In simple words a VIEW is “To the user, a view just looks like a table. Except for the view definition, a view does not take up space or store its own data; the data presented in a view is derived from other tables. You can create a view on existing tables, on other views, or some combination of the two. A view defined on another view is called a nested view”
SQL Query to create a view
CREATE VIEW NONFICTIONBOOKS AS SELECT * FROM BOOKS WHERE BOOKTYPE = 'N';
How to make a VIEW is READ ONLY or updatable VIEW
When you create a view, due to its structure it may be either a read-only view or an updatable view. The SELECT statement of a view determines whether the view is read-only or updatable.
Generally, if the rows of a view can be mapped to rows of the base table, then the view is updatable.
For example, the view NONFICTIONBOOKS, as you defined it in the previous example, is updatable because each row in the view is a row in the base table.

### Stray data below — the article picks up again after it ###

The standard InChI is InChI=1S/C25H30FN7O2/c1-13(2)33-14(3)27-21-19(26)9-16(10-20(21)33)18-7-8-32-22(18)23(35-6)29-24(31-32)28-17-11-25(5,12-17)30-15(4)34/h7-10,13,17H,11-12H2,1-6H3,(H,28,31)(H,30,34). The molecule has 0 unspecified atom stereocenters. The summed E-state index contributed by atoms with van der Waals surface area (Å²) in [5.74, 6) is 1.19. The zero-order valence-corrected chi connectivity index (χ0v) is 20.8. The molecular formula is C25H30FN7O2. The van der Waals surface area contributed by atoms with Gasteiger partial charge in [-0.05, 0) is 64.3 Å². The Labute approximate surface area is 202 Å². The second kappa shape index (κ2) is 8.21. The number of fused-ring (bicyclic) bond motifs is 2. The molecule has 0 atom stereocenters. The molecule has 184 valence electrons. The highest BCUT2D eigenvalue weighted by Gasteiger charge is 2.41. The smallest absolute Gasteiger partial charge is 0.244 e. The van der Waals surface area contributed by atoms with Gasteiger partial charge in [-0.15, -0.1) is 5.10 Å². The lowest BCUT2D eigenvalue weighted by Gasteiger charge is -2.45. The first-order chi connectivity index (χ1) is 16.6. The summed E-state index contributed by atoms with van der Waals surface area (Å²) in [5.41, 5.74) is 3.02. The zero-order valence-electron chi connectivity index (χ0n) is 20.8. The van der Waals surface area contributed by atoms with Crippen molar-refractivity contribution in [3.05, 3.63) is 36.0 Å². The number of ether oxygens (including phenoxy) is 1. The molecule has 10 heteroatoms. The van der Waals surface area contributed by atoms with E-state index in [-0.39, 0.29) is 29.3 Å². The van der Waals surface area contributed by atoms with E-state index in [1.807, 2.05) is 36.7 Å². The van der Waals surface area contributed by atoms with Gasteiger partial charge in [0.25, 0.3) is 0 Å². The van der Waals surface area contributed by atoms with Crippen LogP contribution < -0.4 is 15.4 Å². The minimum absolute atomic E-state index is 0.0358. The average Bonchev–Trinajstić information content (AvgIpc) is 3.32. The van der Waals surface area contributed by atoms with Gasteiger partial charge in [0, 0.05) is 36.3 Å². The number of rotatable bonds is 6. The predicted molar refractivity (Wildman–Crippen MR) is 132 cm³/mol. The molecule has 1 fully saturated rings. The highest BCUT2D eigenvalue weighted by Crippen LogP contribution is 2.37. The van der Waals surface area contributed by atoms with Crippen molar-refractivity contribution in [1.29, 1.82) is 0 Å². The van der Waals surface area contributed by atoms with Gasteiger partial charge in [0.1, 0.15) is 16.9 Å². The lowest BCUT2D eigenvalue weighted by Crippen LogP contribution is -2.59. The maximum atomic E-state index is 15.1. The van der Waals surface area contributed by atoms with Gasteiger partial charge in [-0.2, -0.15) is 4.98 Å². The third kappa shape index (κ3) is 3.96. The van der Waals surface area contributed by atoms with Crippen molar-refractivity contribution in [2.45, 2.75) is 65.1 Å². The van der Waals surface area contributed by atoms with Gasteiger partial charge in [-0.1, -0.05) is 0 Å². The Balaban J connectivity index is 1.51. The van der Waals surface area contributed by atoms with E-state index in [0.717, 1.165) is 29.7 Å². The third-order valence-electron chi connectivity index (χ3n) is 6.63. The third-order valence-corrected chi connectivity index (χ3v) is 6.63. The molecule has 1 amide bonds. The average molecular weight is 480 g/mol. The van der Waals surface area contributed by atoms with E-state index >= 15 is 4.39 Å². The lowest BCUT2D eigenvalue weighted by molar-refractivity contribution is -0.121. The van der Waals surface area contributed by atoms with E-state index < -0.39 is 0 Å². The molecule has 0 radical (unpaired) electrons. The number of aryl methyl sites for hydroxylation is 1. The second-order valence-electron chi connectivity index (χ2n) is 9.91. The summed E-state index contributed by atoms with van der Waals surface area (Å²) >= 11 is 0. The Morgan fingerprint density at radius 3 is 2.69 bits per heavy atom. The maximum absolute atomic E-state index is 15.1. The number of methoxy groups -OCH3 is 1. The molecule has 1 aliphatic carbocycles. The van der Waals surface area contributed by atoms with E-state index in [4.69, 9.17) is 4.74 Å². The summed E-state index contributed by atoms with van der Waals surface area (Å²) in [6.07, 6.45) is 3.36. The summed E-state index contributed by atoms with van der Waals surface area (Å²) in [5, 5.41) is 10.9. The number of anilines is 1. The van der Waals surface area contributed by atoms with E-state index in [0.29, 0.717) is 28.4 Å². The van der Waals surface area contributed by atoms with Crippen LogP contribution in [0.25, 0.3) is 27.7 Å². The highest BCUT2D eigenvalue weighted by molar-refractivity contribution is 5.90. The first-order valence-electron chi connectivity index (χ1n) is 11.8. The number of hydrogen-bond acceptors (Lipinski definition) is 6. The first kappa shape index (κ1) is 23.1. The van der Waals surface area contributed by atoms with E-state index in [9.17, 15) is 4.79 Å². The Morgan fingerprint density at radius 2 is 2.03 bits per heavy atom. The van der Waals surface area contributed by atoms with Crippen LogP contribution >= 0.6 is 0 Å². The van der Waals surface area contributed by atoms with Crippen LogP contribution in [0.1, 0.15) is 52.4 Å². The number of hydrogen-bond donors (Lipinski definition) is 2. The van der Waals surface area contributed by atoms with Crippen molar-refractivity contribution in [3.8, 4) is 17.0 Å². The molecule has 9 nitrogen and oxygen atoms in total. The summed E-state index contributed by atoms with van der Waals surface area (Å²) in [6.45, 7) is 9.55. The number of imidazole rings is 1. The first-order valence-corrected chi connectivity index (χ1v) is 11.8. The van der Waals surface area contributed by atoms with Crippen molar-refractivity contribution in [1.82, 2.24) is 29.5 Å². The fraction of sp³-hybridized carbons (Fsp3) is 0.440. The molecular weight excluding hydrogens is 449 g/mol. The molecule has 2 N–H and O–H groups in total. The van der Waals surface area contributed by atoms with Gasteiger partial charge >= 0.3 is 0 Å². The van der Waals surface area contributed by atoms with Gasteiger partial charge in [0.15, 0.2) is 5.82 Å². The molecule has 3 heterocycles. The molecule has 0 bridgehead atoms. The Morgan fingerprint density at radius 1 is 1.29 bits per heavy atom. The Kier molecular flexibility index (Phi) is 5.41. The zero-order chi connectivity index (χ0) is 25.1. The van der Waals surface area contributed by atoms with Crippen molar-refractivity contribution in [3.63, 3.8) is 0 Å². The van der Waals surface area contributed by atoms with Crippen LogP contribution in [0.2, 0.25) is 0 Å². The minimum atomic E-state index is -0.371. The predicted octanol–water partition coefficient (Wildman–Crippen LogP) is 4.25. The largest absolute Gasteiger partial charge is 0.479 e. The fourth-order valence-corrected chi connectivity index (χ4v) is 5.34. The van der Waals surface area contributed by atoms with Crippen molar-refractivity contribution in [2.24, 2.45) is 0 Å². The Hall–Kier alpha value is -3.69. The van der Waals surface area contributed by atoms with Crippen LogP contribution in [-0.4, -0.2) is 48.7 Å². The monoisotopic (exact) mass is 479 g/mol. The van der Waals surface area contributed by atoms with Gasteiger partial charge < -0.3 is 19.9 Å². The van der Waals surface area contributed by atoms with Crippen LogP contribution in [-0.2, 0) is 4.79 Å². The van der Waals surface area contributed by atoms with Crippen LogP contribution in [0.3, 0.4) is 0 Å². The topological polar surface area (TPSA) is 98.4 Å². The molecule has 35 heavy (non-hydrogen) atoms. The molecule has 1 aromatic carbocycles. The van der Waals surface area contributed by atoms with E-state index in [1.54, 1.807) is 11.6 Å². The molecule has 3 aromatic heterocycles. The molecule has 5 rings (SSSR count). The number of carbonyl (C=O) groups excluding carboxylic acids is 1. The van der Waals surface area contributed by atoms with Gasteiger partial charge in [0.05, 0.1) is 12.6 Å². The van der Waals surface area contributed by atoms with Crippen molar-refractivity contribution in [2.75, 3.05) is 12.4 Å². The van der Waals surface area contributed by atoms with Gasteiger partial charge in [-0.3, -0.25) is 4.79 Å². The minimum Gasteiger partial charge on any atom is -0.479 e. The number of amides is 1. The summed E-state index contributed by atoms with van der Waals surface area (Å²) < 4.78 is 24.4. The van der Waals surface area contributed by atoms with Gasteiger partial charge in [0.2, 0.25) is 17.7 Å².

Other Key Rules for Views
The rules for whether a view is updatable are complex and depend on the SELECT statement in the definition. For example, views that use VALUES, DISTINCT, or any form of join are not directly updatable.
How will you determine a VIEW is updatable or READ-ONLY
You can easily determine whether a view is updatable by looking at the READONLY column of the VIEWS system catalog table: Y means it is read-only and N means it is not.
How to avoid a VIEW is updatable
You can write SQL in the following way:
CREATE VIEW NONFICTIONBOOKS AS SELECT * FROM BOOKS WHERE BOOKTYPE = 'N' WITH CHECK OPTION;
This view still restricts the user to seeing only non-fiction books. In addition, it prevents the user from inserting rows that do not have a value of N in the BOOKTYPE column and updating the value of the BOOKTYPE column in existing rows to a value other than N.
How to UPDATE Read-only View
There is a mechanism to allow the appearance of updating data through a read-only view: INSTEAD OF triggers. These triggers can be defined on a view to intercept UPDATE, INSERT, and DELETE against a view, and instead perform actions against other tables, most commonly the base tables the view is built upon.